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Both Sides of the Blade is dull no matter how you slice it

Both Sides of the Blade Featured

Despite its stellar cast, Claire Denis’ latest romantic drama fails to engage with its audience.

Despite society’s conviction that love is everlasting, a relationship is, in fact, a fragile thing. With a single act, you can sever a bond that takes years to create. As such, the tenuous nature of romantic love is a constant source of inspiration for stories across all media.

It’s no shock that Claire Denis would use the breakdown of a relationship for her 15th feature film. Both Sides of the Blade (French Title Avec amour et acharnement) showcases her ability to dissect the nature of desire and how our inability to either quell or satisfy our wants can lead to our downfall. Unfortunately, while Denis has some astute observations on our fickle natures, the finished product is too detached from its subjects to make for a satisfying watch.  

Radio journalist Sara (Juliette Binoche) lives in Paris with her ex-rugby star and ex-convict husband Jean (Vincent Lindon). However, their relatively blissful relationship begins to feel some strain when she spies her ex, François (Grégoire Colin), on the streets of Paris, causing her to reminisce about her past relationship.  

Both Sides of the Blade- Juliette Binoche
Juliette Binoche can’t find a decision to her dilemma in a wine glass. (IFC Films)

Her past begins to meld into the present when Jean decides to team up with François to create a sports talent agency. François takes no time before trying to win back Sara. Soon, she must choose between the stability of her current relationship and the passion she felt for her previous lover.  

It’s a simple story. Denis doesn’t add much new to it other than a subplot about Jean’s son Marcus (Issa Perica) from a previous marriage. Marcus is living with his grandmother in the Parisian suburb of Vitry and trying to decide between continuing his high-school education or going to vocational school. It’s a decent thematic counterpart to Sara trying to figure out what path she wants to follow in life. However, it feels superfluous as Marcus’ choice is more clear-cut, and his subplot ends with no actual resolution.  

To be fair, the subplot’s lack of resolution is consistent with the rest of the film. It’s obvious that Denis wanted to create a slice-of-life type of movie with a loose story structure that often feels like it’s emulating the randomness of real life. While I can appreciate verisimilitude, a movie isn’t reality. It needs either a structured plot or heightened visual style to sizzle on screen. As is, Both Sides of the Blade is just sad people experiencing the “métro, boulot, dodo” aspect of Parisien life with bouts of infidelity and arguments to break up the tedium.  

[I]t’s a movie about infidelity that lacks any real passion.

The arguments prove the highlight of Both Sides of the Blade, bolstered by some phenomenal performances from Binoche and Lindon. In particular, Binoche is fearless, effortlessly portraying a woman who is duplicitous and uncaring without being completely unsympathetic. Lindon portrays Jean as a man who knows his life is on the verge of falling apart while still failing to do anything to stop it until it’s too late.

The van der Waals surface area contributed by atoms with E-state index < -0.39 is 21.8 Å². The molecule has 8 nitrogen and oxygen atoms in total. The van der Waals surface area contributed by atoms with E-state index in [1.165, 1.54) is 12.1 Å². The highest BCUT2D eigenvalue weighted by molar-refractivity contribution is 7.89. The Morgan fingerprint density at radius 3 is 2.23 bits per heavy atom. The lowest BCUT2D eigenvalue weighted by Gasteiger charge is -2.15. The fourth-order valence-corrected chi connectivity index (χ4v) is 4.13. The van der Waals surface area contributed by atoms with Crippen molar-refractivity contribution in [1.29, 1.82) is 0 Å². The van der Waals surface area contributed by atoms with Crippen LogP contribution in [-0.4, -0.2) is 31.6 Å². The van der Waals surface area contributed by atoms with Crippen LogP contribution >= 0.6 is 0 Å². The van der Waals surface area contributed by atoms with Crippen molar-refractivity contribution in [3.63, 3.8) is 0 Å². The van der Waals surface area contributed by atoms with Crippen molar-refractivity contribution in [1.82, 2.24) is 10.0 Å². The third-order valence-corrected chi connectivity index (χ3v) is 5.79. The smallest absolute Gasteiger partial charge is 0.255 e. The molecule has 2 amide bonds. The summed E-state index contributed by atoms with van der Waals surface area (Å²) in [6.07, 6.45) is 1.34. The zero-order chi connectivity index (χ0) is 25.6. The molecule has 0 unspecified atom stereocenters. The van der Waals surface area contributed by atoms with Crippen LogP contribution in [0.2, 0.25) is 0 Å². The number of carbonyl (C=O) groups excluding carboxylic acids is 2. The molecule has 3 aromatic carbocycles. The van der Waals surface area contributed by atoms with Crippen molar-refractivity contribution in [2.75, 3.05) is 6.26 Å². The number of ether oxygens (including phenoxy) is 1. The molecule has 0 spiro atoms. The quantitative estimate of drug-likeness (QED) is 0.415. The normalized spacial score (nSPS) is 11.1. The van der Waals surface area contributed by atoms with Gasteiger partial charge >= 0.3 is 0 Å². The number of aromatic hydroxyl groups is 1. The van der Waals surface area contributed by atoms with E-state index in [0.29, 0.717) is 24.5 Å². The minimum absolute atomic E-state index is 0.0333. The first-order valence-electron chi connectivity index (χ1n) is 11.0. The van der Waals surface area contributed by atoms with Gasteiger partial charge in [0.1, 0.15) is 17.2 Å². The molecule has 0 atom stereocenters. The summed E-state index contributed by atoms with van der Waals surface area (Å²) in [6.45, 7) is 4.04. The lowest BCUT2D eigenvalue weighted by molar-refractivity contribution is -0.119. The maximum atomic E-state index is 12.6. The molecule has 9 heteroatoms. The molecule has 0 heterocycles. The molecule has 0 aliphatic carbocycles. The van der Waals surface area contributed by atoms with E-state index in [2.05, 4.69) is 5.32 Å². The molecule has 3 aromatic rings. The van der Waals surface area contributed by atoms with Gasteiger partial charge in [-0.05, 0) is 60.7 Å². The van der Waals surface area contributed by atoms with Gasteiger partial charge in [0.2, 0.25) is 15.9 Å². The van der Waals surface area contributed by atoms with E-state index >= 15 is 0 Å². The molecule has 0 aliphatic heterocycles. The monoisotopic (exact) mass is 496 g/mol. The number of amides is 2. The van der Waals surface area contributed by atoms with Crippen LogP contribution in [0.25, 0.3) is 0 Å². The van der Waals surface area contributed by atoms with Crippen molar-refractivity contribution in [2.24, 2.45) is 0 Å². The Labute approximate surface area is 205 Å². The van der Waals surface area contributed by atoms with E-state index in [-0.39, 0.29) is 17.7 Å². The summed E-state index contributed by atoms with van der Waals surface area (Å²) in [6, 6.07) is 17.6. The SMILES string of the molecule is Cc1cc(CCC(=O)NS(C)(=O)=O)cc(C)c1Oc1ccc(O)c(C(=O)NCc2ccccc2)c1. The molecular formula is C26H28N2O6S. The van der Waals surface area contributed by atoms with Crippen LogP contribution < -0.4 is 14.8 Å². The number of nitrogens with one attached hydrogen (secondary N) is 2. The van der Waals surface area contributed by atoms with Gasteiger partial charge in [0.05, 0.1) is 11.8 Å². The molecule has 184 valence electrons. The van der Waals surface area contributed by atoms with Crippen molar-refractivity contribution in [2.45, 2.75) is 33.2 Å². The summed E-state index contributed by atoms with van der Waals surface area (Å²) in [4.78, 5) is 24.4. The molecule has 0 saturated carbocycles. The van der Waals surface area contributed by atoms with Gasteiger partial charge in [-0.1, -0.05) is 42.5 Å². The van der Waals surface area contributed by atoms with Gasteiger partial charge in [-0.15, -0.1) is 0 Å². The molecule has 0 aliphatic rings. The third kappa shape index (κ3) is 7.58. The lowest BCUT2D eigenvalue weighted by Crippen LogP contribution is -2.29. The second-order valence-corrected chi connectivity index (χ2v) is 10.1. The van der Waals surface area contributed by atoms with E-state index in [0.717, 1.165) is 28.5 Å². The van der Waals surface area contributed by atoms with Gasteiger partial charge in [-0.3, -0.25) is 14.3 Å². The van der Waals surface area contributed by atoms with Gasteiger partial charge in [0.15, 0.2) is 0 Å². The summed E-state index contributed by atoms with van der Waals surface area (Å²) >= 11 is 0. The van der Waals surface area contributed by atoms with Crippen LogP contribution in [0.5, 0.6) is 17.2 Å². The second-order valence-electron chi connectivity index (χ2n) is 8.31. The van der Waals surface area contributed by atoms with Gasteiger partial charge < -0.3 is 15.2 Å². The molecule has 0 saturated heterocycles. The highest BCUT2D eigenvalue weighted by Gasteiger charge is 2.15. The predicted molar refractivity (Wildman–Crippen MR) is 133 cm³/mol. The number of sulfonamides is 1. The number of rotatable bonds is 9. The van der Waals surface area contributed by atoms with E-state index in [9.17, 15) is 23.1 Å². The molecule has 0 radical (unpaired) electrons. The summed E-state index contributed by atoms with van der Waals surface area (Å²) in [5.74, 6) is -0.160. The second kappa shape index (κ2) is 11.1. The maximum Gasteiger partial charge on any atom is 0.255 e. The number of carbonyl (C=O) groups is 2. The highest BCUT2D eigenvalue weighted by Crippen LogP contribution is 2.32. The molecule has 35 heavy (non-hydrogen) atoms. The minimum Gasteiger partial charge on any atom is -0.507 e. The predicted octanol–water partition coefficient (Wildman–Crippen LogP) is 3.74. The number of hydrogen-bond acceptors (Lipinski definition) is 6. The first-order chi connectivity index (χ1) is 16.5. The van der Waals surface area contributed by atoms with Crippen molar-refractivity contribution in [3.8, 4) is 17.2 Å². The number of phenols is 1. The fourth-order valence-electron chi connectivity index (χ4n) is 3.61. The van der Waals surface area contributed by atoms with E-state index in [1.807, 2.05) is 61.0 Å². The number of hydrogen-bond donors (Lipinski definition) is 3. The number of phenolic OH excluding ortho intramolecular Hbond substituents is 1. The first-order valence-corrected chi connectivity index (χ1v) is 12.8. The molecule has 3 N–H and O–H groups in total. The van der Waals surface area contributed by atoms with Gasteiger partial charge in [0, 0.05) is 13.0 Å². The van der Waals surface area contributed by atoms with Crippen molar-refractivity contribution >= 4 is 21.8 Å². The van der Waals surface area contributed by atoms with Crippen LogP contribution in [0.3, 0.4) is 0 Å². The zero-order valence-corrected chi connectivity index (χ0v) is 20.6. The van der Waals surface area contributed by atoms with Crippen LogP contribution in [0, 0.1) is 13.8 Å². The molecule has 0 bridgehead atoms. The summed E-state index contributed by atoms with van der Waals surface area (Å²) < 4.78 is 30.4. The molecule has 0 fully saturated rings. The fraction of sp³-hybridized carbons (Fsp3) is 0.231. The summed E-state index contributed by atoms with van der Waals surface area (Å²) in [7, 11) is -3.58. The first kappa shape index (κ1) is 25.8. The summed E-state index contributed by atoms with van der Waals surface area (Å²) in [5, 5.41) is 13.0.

Their twin spirals of destruction finally culminate in a fight where both actors bring their characters to a breaking point. The scene manages to draw out the extremities of emotion without feeling histrionic. It’s the type of scene actors live for: visceral and exciting, with plenty of meat to sink their teeth into. 

Unfortunately, most of Both Sides of the Blade is missing that meat. Sara doesn’t interact with François–aside from a glimpse of him in the first act–until halfway through the runtime. Instead, we see her normally interact with Jean, with only ominous music from the Tindersticks to hint at impending doom.  

Both Sides of the Blade Grégoire Colin Juliette Binoche
Grégoire Colin and Juliette Binoche rekindle their relationship without a spark. (IFC Fillms)

Even when she finally interacts with her ex, their love affair doesn’t create sparks on screen. Instead, much like the rest of the film, it is matter-of-fact and unsexy. While it’s understandable that Denis may not want to romanticize infidelity, we need to see why Sara desperately wants to be with François. If it’s not for the sex, we need to see why. 

But Denis doesn’t show why any character does anything. There are few explanations for backstories and character motivations. Interpersonal relationships are inferred rather than explored. In the end, Both Sides of the Blade feels more like a rough cut of a documentary than a narrative film, and it keeps the viewer at arm’s length from what they’re watching.  

This detachment makes Both Sides of the Blade such a frustrating watch. This has all the qualities of a great film: excellent acting and direction, good cinematography, and a decent (albeit on-the-nose) score. But it’s a movie about infidelity that lacks any real passion. A story about the breakdown of a marriage that lacks any real climax. It’s a movie that just…exists, and that is probably the worst crime any piece of entertainment can commit.

Both Sides of the Blade is available for chance encounters in theatres now.

Both Sides of the Blade Trailer:

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